Public Speaking Tip: Use Your Full Speaking Range



Speaking range is as important to a presentation as musical range is to performance. Actors refer to the combination of body and voice as an “instrument.” A piano has an eight-octave range of pitch, and the piano was originally named “pianoforte”—Italian for “loud-soft”—due to the power it gave musicians to change the volume—the dynamics—by pressing the keys harder or softer. Keyboard instruments that preceded it—like the harpsichord—plucked the strings at a consistent volume regardless of how much pressure was applied. The way you use your speaking range determines whether you are a harpsichord or a pianoforte.

Some amateur speakers are monotone, but many experienced speakers are monodynamic; they fail to use their range—from loud to soft, from whispering to shouting, from mild to wild. As speakers gain confidence, they learn to project and look at the audience. They open up and employ their emphatic “radio announcer” voice. Mature speakers use their full range of vocal and bodily expression. Dynamic shifts build tension, engage through surprise, and create a sense of rising emphasis or failing strength.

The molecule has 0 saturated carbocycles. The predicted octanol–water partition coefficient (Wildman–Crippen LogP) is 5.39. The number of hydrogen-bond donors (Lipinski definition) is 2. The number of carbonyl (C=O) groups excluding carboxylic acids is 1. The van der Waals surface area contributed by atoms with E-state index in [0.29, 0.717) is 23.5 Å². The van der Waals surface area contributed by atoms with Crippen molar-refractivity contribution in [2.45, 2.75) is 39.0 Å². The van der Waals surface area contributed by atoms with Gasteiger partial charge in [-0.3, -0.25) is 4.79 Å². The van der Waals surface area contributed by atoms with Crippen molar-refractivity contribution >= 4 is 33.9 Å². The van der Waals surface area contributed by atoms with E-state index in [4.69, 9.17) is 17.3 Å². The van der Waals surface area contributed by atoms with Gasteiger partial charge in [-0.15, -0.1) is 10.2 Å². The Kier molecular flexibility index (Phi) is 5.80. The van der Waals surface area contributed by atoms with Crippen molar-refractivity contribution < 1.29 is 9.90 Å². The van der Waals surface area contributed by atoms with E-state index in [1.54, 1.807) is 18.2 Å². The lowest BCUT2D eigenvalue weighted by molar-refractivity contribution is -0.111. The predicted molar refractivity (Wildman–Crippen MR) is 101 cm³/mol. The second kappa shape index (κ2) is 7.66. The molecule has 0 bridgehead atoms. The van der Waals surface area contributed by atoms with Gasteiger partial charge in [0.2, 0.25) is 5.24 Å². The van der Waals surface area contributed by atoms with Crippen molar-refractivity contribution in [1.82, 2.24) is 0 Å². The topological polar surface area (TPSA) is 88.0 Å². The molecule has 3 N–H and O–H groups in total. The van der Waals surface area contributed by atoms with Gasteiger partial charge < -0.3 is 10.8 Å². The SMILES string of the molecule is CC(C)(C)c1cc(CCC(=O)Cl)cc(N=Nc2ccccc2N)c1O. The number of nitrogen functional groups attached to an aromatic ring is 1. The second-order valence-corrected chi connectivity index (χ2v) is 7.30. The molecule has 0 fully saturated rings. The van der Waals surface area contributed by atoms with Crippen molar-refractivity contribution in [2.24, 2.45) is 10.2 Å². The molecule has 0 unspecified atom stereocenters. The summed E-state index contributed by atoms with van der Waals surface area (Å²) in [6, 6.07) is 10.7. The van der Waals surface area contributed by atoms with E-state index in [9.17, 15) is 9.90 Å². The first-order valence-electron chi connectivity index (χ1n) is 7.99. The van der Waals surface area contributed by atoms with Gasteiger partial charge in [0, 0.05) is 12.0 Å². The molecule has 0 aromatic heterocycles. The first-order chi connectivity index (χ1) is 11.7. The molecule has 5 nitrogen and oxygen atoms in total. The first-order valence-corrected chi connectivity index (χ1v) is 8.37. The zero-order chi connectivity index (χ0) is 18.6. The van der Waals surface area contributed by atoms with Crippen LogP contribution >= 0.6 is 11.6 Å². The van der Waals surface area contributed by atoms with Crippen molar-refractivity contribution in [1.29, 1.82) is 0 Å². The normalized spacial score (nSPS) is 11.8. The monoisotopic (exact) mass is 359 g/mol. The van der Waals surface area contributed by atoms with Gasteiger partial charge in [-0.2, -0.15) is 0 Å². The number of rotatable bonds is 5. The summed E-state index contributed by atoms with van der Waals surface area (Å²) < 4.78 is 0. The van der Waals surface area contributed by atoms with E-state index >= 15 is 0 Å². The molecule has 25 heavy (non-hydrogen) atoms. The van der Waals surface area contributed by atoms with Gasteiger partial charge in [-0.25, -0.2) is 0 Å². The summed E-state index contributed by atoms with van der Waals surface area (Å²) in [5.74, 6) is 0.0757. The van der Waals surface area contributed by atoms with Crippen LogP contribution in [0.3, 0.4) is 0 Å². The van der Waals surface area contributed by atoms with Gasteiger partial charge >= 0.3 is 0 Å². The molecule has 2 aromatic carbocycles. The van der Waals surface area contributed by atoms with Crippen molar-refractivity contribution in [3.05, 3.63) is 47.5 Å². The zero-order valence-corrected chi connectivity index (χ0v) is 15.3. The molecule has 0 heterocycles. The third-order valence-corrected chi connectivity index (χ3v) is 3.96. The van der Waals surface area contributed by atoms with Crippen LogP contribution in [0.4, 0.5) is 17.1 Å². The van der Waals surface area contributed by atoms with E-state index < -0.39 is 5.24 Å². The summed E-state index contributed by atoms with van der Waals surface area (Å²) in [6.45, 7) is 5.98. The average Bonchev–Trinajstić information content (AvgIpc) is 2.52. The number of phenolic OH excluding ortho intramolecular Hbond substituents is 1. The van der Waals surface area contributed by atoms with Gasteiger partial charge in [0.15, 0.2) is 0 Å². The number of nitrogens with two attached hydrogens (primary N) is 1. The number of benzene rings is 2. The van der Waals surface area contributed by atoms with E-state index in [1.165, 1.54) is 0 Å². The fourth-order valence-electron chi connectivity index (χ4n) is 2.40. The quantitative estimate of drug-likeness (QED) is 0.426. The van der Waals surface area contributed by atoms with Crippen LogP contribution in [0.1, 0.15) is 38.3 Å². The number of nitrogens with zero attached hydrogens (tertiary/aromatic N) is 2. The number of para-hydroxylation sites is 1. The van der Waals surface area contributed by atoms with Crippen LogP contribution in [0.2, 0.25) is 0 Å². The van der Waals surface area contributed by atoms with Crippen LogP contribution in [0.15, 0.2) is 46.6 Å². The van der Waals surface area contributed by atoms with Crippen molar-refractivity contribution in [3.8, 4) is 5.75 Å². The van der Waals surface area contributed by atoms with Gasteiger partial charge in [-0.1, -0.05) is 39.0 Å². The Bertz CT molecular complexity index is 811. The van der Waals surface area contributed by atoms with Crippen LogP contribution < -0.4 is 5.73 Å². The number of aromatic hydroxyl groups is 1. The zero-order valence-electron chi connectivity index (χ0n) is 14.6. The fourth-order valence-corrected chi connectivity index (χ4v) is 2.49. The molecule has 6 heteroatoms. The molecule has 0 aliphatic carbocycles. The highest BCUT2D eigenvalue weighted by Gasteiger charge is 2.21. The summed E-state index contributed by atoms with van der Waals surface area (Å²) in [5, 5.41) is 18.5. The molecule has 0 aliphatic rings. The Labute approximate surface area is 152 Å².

Consider the following speech excerpt (Spoken lines are in black. Stage directions are underlined in gray text):

Knock three times (clap hands or rap on the microphone or lectern to emulate a knock)

A knock on the door…!

And I’m alone…

Who could it be at this hour?

Put your finger to your lips. Stay silent.

Knock again

Count to three before responding tentatively


Three more knocks – louder and faster

Speak with a higher pitch

Hello … Who is it?

Three more knocks – louder and faster

Speak with an even higher pitch

Uh … there’s nobody here

Three more knocks – louder and faster

Speak with an even higher pitch

Hands on heart

I’m busy … could you come back tomorrow?


Pauses, pitch, and gestures grow the tension in this simple, comic narrative. Though the speaking part is timid and soft, the knocking grows steadily louder. The voice gets higher with each response, indicating growing fear. Something is about to happen and the audience will lean forward in their seats to find out what it is. Speaking range—not speechwriting—is the secret to engagement here.

When you craft your next presentation, look for opportunities to shift the dynamics. Whisper. Shout. Speak softly. Grow emphatic. Combine authoritative bass with trepidatious treble. Use your full speaking range to transform your audience.

Watch NSA Hall of Fame speaker, Jason Hewlett leverage the power of his incredible range in this short video. Aside from a great message, he moves from loud to soft, from fast to slow, from screaming to dreaming, from mild to wild. The performance “landscape” is constantly changing. The audience’s attention never drifts.


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Dave Bricker: StorySailing®